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Intro to charge

Let's explore what electric charges are.  Created by Mahesh Shenoy.

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Video transcript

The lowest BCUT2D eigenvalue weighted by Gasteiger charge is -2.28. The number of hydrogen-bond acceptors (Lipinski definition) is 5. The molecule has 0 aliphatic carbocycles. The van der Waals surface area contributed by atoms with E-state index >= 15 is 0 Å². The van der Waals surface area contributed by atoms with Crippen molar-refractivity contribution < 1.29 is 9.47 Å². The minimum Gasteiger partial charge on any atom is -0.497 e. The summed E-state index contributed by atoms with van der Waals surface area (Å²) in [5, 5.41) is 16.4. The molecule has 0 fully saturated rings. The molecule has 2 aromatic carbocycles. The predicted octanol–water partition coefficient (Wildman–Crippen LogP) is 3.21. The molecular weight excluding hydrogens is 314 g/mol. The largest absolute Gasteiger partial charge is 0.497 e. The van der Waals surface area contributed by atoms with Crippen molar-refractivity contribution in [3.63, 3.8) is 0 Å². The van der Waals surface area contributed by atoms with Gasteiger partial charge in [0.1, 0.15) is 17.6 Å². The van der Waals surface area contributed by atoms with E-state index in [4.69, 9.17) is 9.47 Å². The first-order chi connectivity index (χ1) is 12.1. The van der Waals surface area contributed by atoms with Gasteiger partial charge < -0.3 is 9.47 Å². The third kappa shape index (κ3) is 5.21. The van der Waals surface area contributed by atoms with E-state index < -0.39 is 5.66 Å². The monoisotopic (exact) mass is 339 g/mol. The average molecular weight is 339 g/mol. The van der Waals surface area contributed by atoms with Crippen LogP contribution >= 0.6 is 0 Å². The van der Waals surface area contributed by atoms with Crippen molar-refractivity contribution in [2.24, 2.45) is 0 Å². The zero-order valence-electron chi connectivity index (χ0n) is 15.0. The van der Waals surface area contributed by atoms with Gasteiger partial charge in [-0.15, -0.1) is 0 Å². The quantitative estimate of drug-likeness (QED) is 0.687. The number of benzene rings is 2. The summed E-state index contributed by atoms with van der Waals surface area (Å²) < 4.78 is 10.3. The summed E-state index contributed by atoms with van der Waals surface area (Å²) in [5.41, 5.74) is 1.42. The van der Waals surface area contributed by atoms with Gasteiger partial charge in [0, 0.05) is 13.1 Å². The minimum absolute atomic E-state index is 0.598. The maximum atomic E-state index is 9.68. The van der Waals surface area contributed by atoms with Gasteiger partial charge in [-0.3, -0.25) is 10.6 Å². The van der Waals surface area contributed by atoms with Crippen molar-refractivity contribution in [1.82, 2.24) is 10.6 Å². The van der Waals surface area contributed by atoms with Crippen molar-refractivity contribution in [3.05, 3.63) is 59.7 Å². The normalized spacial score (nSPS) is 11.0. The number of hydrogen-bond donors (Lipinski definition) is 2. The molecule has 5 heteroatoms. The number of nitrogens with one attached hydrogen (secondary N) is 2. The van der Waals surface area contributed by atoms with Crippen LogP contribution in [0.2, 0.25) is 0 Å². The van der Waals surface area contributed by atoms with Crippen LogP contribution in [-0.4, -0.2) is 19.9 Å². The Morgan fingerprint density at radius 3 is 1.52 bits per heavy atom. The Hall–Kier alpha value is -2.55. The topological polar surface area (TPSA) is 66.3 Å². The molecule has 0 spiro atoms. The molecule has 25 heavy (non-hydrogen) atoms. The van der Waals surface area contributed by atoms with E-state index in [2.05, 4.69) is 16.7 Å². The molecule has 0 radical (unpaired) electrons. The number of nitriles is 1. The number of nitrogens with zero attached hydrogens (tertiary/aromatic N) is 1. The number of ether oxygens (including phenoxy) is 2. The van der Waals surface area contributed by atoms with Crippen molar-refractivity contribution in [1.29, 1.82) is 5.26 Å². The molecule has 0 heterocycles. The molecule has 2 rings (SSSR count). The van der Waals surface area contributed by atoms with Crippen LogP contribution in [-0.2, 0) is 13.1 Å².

- [Instructor] When you rub a balloon onto your hair, the hair tends to stick to the balloon. Why do you think this happens? Well, this happens due to the force of electricity and to understand this force of electricity, we need to understand something called charge. And that's what we'll do in this video. And to understand what charge is, we need to recall that if you take anything that you see around us, like for example, this cat and if you were to zoom into any of its part, like say its tail, you'll find it's made of different organs and then if you zoom in even further, you'll find it's made of cells and if you were to zoom in even further, then we would see that it's made of atoms. The word atom literally means indivisible. So the idea is that everything that we see around us are made up of these tiny indivisible building blocks. That makes up everything around us. But after the 1900s, we realized that atoms are not really indivisible. We found out that even atoms are made up of even smaller particles. And we have named them today. These smaller particles that even make up the atoms are called the protons, the neutrons and the electrons. And almost all the atoms are made of these three particles. And to understand what charge is, let's conduct an experiment in our head involving these particles. So let's do a thought experiment. If we were to keep two protons close to each other, then we would find, for some reason, these protons repel each other. They push each other away. Similarly, if you were to keep two electrons close to each other, same thing. They push each other away. They repel each other. However, if you kept a proton and an electron close to each other, then you would find that they attract each other. And now, we may wonder well, what's causing these protons and electrons to attract and repel each other? And people thought, or people guessed that maybe, just maybe these protons and electrons have something that's causing this. And that something that the protons and electrons possess, because of which they are repelling and attracting other protons and electrons is what we call as charge. Or more formerly, electric charge. So let's write that down. That is what we call electric charge. And this force that exists between these charged particles is what we call as the force of electricity. So long story short, if somebody asks what's electric charge? Then it's simply something that protons and electrons possess, which causes them to attract or repel other electrons and protons. And now we can investigate this electric charge even further. If you look at this experiment carefully, you notice that if you take like particles, they repel each other. And the unlike particles, the different particles, they attract each other. So that made us guess that maybe the protons have one kind of charge and the electrons have another kind of charge. And so the kind of charge that the protons possess, we simply named it the positive charge. So this is also a positive charge. Positive charge. And the kind of charge that the electrons possess, we named it negative charge. Negative charge and negative charge. And as a result, like charges repel each other. Unlike charges attract each other. So protons are positive, electrons are negative. Now, what about neutrons, you may ask? Well, it turns out that neutrons do not participate in any of this force. If you were to keep a neutron close to a proton or an electron, or even close to another neutron, we will find absolutely no force between them. From this, we can guess maybe a neutron doesn't have this thing called the electric charge and so it's neither positive nor negative. And so we like to say it is neutral particle. Its charge is zero. And in fact, that's why it's even called neutron, neutral particle. And if you look at an atom. What about an atom? You think an atom is a charged particle? Well, we might guess well, yeah, because it's made up of charged particles, right? But it turns out that every single atom has equal number of protons and electrons. And because protons are positive and electrons are negative, the total charge on the atom therefore, will always be zero. So even atoms turn out to be neutral particles. For example, if you take a hydrogen atom, it has one proton and one electron. So one plus, one minus. Together you get zero. If you take say a carbon atom, it has six protons, six electrons. Again, six plus, six minus. Together, zero. So atoms are also neutral. And that's the reason why most of the stuff around that you see are electrically neutral because they have equal number of protons and electrons and that's the reason we don't get to see this electric force in action at large distances or on large objects. It's mostly because things are normally neutral. However, when you rub this neutral balloon on this neutral hair, it turns out that due to friction generated, some of the electrons from the hair get transferred into the balloon. And now since the atoms of the hair has lost some of the electrons, it has extra protons and as a result, the hair is now extra positive. And similarly, because the balloon has gained electrons, the atoms of the balloon or the balloon itself has now become extra negative. And because of this positive and negative attraction, we see the hair standing up. So the force over here is exactly the same as the electric force that we find over here. Amazing, isn't it?